It was only brief, barely more than a fleeting brush of skin. But it was enough. As they embraced tightly, Hans’ cheek ghosted along the skin of his brother’s neck. By the time Hans recoiled in shock, feeling the unforgiving snap of his power across his skin, his brother was already falling limp against him.
The body fell to the dock with a thud, glassy eyes meeting dull gray ones. The world seemed to stop. Sound muted, colors faded.
Prince Christian was dead.
Hans stared across the people below him without seeing them. They were silent, at a loss for what they had just seen. He had gathered them all here to fight a ‘monster’. A dry chuckle escaped his lips. He had forgotten the one within him. Today, he had to kill it too.
Autumn’s Fury came forth as the Breath filled the air. Dead leaves gathered around Hans as his eyes glowed a dull white.
“You did this…” Hans seethed, feeling that presence inside his head scream in pain again. His fists clenched painfully tight. “You took him away…”
The leaves began to lift into an enormous twisting mass. The air filled with the scent of decay and the heavy feeling of death.
WHY CANT YOU JUST STOP!?
The Southern Isles Prince stepped off of his platform, the winds carrying him softly to the ground. His eyes snapped downwards.
“Out of my way!” He commanded, waving his arm at those assembled to listen to his speech.
But it was a useless order. All around him, his soldiers were crumpling. They choked on his Breath as the diseases of the world infiltrated their defenseless human lungs. Some died right away, others keeled over, coughing or clawing at their skin as slower deaths awaited them. No one was safe from his curse.
Hans stalked away from them quickly, leaving the fallen corpse of his brother on the dock. Those glassy eyes seemed to bore into him from behind, drilling twin holes in his soul.
Christian had died with a smile of joy on his face. Happiness at finally seeing his beloved younger brother again.
And that tore Hans apart more than any spirit ever could.
This has to end. I must have my revenge.
With a flap of his cloak, Hans practically glided away down the streets of Arendelle.
The leaves spread behind him, the Breath slowly crawling over everything in its path.
Theo made her way silently down the streets of the city she was to doom to ash. In her borrowed clothes and with her short hair, she was easily mistaken for a traveling man, alone and weary of the world. People hustled by her, hardly sparing a glance. They were more concerned with the Southern Isles ship that had arrived, the closing of the gates and the whereabouts of their queen. One additional stranger was hardly worth a second glance. Theo was bumped and jostled by the people she was to harm but she hardly felt them as they milled around her. She supposed, if she had been herself at this moment and not some kind of human-spirit hybrid, she would have been astounded by the diversity and prosperity of Elsa’s kingdom. The people seemed well and optimistic despite the unease surrounding them. They continued on with their daily tasks, lifting and chopping and driving their animals to market.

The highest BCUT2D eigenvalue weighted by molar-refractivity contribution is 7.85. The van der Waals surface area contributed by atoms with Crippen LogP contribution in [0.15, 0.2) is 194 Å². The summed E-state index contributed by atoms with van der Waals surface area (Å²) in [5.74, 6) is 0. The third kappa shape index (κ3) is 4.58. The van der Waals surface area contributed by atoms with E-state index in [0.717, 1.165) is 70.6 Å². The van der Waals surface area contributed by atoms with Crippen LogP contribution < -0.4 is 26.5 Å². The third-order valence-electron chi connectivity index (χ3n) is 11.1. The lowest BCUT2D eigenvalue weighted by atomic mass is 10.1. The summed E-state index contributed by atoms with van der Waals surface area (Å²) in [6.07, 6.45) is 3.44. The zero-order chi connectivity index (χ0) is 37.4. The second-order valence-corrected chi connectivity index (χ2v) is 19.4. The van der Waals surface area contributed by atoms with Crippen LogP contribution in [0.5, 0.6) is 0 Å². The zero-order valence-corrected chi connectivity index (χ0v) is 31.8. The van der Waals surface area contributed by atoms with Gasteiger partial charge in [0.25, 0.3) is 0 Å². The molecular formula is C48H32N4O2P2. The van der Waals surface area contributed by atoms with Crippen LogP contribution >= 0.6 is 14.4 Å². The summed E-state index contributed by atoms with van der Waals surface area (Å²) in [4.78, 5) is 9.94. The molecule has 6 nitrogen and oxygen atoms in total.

To have a normal life…
Bound as tightly to Branna as she was, it was impossible to distinguish which of them had had that fleeting, wishful thought.
Theo paused at the doorway to the inn called the Snowflake Tavern. A small fire was burning in a metal grate just outside the door. It was meant for stable hands and weary travelers to warm themselves at if they only wished to stop for a moment instead of for the night.
It would be the source of Arendelle’s destruction.
Theo stretched out her hand towards the flame, as if trying to thaw her fingers. But her fingers were never cold. They had never known the feel of true ice except for when they’d touched the Ice Queen.
I’m sorry Elsa…
The flames seemed to shrink lower and quiver in anticipation as they felt the proximity of Branna’s power. Theo’s jaw clenched in derision at its hungry desire to destroy. Fire was a weapon. Only when it was confined and enslaved did it ever seem good.
Am I the same way? Better in a cage? Where I can’t rampantly destroy?
Do I crave to burn as well?
As she stood there, hand outstretched, the flames waiting in smoldering anticipation, the normal people passing by and not sparing her so much as a glance, the Summer host remembered. She remembered the first time she had set something on fire and the hate that had been unleashed because of that. She remembered the heat that had led her only adult friend to his death on an icy lake and the crippling shame that still followed her from it. She remembered the fire that had destroyed an entire forest and nearly killed her Guardian and then the flames that had consumed him on his deathbed. She remembered the internal fire she had smothered by bonding with Branna, the flare of heat and passion she felt whenever she was close to Elsa.
Theo closed her eyes, concentrating deeply, trying to remember how that last kiss had felt, desperately wanting to bring those sensations to mind one last time before they ceased to matter. But it was impossible. She had no emotions anymore, not even her memories of having emotions could do it justice. There was only Branna’s heat and smoke.
Back in the forest, Elsa had said positive emotion worked for her. Perhaps the opposite was true for the host of summer. Perhaps in the heat of the flames, only hatred and pain could be found.
Theo flicked her fingers upwards, feeling the power of heat that rippled through her expand to reach that of the dancing flame before her.
In a flash, Arendelle began to burn.
Anna whirled as a flash of light lit up the window. Hand on her sword, she raced to the glass and gazed out at her kingdom.